First Cheese Making Class of April 2013

Anna making notes of times and temperatures

Anna making notes of times and temperatures

Monday was a Bank Holiday, but cows do not stop producing milk to accommodate us cheese makers.  So I drew the short straw and went to work

Chris and Anna cutting their curd after rennetting

Chris and Anna cutting their curd after rennetting

to meet Thomas our lovely cow milk farmer and took in the milk for Tuesday’s make.  Thomas even gave me first and only Easter egg which was very kind of him.  I think it was a consolation prize.

Anyway, Anna and Chris arrived and soon we had them clad in their cleaned up wellies and our ever present sexy blue hair net and whites and off we set to make a small vat of Wensleydale alongside a larger vat of the same.  A customer had commissioned the larger vat as Unpasteurised Wensleydale so we were ultra careful about our hygiene.

Anna tumbling the curd cubes around

Anna tumbling the curd cubes around

It was however extremely cold in our little dairy as there had

Not to be outdone, Chris tumbling his curd cubes around

Not to be outdone, Chris tumbling his curd cubes around

been no activity since the Thursday as we had taken Friday and Monday off.  It didn’t take too long to heat our small vats up, and because it was so damned cold, we ripened for an extra 15 minutes just to be sure that we could get the acidity going.

Whilst the small vats were renneting, Anna and Chris walked up to town as Tuesdays is market day and they had a little look around.  We showed Anna and Chris the different ways of seeing if the milk had set well and eventually it was ready to cut.

Anna potting up her curd

Anna potting up her curd

We were careful not to over cut it and in about one and a half hours of stirring, the curd had shrunk to small sized pebbbles and it was ready to take the whey off.  Chris’ vat was closest to the door where the temperature is a little lower, so his vat, newly christened ‘the vat close to the door’ was running a little behind.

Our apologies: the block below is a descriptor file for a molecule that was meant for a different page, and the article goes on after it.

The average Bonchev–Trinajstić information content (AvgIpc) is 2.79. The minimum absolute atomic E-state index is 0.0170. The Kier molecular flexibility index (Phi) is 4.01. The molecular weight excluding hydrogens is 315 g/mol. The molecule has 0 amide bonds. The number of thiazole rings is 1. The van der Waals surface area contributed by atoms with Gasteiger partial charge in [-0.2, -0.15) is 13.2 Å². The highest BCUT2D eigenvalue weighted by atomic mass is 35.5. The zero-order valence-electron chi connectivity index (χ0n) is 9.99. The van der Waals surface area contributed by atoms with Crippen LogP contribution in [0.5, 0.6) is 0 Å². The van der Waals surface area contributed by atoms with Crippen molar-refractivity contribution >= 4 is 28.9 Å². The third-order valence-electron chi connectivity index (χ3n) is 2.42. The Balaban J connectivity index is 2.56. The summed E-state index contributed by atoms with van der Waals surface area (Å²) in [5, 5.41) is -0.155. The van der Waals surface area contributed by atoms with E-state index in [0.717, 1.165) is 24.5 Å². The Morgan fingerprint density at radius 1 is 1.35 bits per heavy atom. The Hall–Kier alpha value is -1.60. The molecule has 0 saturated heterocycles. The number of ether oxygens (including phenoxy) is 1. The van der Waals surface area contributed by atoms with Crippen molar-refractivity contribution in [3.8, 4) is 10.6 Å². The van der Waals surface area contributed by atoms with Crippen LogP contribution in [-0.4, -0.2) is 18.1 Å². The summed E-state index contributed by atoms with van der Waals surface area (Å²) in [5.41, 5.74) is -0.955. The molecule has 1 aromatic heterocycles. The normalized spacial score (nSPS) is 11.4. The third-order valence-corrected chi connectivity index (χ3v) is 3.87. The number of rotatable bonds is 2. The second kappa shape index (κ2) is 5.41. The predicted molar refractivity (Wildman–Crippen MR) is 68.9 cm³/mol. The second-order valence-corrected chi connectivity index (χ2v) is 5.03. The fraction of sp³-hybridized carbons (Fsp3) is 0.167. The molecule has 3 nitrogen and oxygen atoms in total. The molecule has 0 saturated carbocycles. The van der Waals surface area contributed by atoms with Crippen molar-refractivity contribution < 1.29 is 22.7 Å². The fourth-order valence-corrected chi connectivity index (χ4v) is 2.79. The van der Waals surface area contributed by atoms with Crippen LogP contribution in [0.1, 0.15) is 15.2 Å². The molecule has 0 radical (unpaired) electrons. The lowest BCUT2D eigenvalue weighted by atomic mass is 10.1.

We always say to people who come in twosomes that it is not a competition, but there might have been a little bit of rivalry going on!  As we explained to Anna and Chris, we go with the milk, if it is being slow, we wait for it, if it is going fast, we get our skates on.

Blocking ensued and then after little whey came out, we cut Anna’s small vat

A team effort potting up Chris' curd

A team effort potting up Chris’ curd

and tumbled it around until no more whey came out and salted, then rubbed the curd together to form a fine crumb and potted up.  Chris was about 15 minutes behind, but it was worth waiting for.  As Chris has a small press at home, they said they would  continue to press the cheese at home.

Towards the end, we worked without an acidity meter as we could not get any whey out to test, so this was good practice for us too and we were pretty spot on with the final acidity we wanted to achieve.

Great to meet you guys and good luck with your potential next venture.

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2 Comments

Filed under Ribblesdale Cheese

2 responses to “First Cheese Making Class of April 2013

  1. Steve

    >Towards the end, we worked without an acidity meter as we could not get any whey out to test

    I learn so much from reading the exploits of others – I was making 34L of raw milk cheddar last weekend and at one point there was so little whey coming off that getting 10ml from the whole lot took 3 minutes – it was cheddaring beautifully and going plastic, but there was hardly any whey to test. I ‘felt’ that it had ripened enough, and when I got 10ml it was at about 6.5, but I was beginning to wonder whether it was OK to not get any whey to test, and whether I’d gone wrong. It’s reassuring to know that this happens on other makes and that it’s OK.

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